Members of the National Guard and Reserve who have served in Iraq and Afghanistan face some of the greatest challenges reconnecting with loved ones after they return home from deployments that typically last as long as 12 months. Unlike men and women who serve through other branches of the military, America’s National Guard and Reserve forces often return to their homes and families without the support system that exists in military communities. Many of their families are struggling.
Significant research collaborates frequent stories in the national and local media. The stress of combat deployment regularly comes home with soldiers returning from service in Iraq and Afghanistan.
In many cases, the impact is the loss of service members’ closest relationships with spouses and children who courageously, faithfully, and patiently awaited the safe return of fathers, mothers, husbands and wives who answered the call to service.
Dennis Orthner, Ph.D., of the University of North Carolina at Chapel Hill, presented research highlighting the correlation between a soldier’s rank and how well their spouse coped with deployment, the connection between social assets and high adjustment to deployment, and family assets that help children cope with a parent’s deployment. Dr. Orthner reported that 83 percent of children whose parents are satisfied with their marriage coped well with a parent’s deployment.
Scott Stanley, Ph.D., a founder of the PREP marriage education program at the University of Denver that is almost exclusively provided in Strong Bonds classes sponsored by the Army nationwide, shared his research validating the positive impact of the program helping stem the rate of divorce among military couples. Many of the nearly two dozen participants invited to the Round Table were PREP instructors who were able to reinforce the program’s positive impact.
Seth Eisenberg, President of PAIRS Foundation, offered findings from PAIRS multi-year collaboration with the Veterans Administration delivering intensive, weekend retreats for couples impacted by combat deployment. Eisenberg stressed the critical importance of incorporating skills that facilitate confiding, empathy, reduce stress, anxiety, and deepen emotional understanding necessary to restore strong family bonds. PAIRS collaboration with the Charlie Norwood VA Medical Center was recognized in 2009 as a VA Best Practice in Marriage Enrichment and is fast expanding through retreats delivered by VA Chaplains and behavioral health specialists nationwide.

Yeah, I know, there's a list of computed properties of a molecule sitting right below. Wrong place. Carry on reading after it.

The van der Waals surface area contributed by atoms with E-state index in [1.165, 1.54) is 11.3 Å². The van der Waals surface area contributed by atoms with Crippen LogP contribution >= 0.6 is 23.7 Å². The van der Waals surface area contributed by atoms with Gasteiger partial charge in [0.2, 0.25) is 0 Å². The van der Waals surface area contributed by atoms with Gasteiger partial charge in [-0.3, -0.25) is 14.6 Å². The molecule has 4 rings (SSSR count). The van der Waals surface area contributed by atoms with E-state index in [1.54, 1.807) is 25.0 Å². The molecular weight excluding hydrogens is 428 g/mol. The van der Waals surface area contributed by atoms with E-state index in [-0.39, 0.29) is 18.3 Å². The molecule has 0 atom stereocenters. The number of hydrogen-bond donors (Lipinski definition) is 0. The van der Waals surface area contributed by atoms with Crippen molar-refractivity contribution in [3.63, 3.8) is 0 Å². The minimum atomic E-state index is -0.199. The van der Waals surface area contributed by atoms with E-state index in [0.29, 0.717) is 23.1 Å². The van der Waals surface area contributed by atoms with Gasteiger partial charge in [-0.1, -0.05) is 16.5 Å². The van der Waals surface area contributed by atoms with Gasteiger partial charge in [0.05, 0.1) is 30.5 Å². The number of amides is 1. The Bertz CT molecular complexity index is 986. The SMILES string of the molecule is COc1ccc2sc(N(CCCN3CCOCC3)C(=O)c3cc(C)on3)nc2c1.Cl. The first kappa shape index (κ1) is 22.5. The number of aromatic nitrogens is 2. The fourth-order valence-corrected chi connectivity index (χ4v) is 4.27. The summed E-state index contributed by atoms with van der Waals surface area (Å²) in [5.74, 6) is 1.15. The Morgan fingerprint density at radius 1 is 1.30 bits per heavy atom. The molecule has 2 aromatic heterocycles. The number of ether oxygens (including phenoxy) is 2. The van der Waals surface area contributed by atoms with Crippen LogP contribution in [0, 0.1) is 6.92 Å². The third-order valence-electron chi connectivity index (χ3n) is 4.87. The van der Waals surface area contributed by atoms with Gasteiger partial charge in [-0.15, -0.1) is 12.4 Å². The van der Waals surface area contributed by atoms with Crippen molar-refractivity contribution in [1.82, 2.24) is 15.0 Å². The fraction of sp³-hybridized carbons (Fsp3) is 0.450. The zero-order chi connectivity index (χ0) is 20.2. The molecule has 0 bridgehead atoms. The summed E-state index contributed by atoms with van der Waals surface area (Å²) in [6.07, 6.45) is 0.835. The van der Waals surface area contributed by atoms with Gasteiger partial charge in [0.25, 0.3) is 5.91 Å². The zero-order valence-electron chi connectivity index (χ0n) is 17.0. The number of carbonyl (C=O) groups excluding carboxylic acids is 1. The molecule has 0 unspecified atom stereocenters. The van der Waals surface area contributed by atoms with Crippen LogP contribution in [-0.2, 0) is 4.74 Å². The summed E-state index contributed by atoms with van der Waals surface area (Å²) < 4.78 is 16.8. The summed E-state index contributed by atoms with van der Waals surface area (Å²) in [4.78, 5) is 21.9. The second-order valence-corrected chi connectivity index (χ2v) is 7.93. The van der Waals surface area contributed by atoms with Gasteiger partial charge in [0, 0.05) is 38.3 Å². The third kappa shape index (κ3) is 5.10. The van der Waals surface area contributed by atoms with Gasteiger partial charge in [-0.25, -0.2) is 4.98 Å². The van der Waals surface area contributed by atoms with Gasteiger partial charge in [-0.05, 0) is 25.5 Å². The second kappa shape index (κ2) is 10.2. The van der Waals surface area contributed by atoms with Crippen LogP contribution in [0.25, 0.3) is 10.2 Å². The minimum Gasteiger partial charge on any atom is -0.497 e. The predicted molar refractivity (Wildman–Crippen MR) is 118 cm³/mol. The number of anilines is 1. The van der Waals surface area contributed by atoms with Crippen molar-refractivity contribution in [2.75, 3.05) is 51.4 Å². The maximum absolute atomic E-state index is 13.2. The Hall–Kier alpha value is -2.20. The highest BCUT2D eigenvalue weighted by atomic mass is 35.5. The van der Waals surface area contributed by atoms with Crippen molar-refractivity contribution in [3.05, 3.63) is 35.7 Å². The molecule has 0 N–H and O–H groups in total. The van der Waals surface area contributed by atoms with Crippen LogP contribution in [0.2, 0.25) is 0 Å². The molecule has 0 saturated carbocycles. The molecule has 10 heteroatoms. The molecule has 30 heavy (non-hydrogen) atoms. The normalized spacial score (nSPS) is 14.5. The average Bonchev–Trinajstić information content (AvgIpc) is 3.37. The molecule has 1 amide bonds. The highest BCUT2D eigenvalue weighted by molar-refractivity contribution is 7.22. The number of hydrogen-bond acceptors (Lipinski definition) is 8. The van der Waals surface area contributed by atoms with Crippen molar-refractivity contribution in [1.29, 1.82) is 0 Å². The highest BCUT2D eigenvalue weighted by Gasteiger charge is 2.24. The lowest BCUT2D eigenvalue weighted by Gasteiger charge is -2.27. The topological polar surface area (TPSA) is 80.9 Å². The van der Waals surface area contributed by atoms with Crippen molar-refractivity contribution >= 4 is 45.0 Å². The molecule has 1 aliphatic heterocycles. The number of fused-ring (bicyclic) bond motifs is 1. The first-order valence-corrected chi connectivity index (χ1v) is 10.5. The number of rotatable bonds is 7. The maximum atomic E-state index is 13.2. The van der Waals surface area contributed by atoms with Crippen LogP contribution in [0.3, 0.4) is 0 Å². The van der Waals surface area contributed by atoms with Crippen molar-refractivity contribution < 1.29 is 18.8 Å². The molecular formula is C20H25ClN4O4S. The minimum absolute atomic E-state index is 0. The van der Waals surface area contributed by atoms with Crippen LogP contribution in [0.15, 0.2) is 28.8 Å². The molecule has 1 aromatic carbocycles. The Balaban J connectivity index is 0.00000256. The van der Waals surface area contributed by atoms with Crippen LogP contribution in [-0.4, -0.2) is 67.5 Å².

Throughout the meeting, the need for greater local, state and national collaboration on behalf of Guard and Reserve families was constantly reinforced. Effective services are not reaching the vast majority of soldiers returning from Iraq and Afghanistan. Many programs that are widely promoted do not adequately address the emotional needs of combat deployed service members and loved ones to learn skills to reduce the impact of post traumatic stress and anxiety. The high price being paid by their spouses and children should inspire urgent action narrowly focused on honoring our nation’s sacred trust to each of them.
Following the meeting, Eisenberg said PAIRS Foundation will actively increase outreach to National Guard and Reserve couples to encourage participation in relationship and marriage education classes offered nationwide, many of which are grant funded by the U.S. Department of Health and Human Services. He said PAIRS Foundation would provide scholarships for couples impacted by combat deployment to participate in an online adaptation of PAIRS Essentials that begins October 11.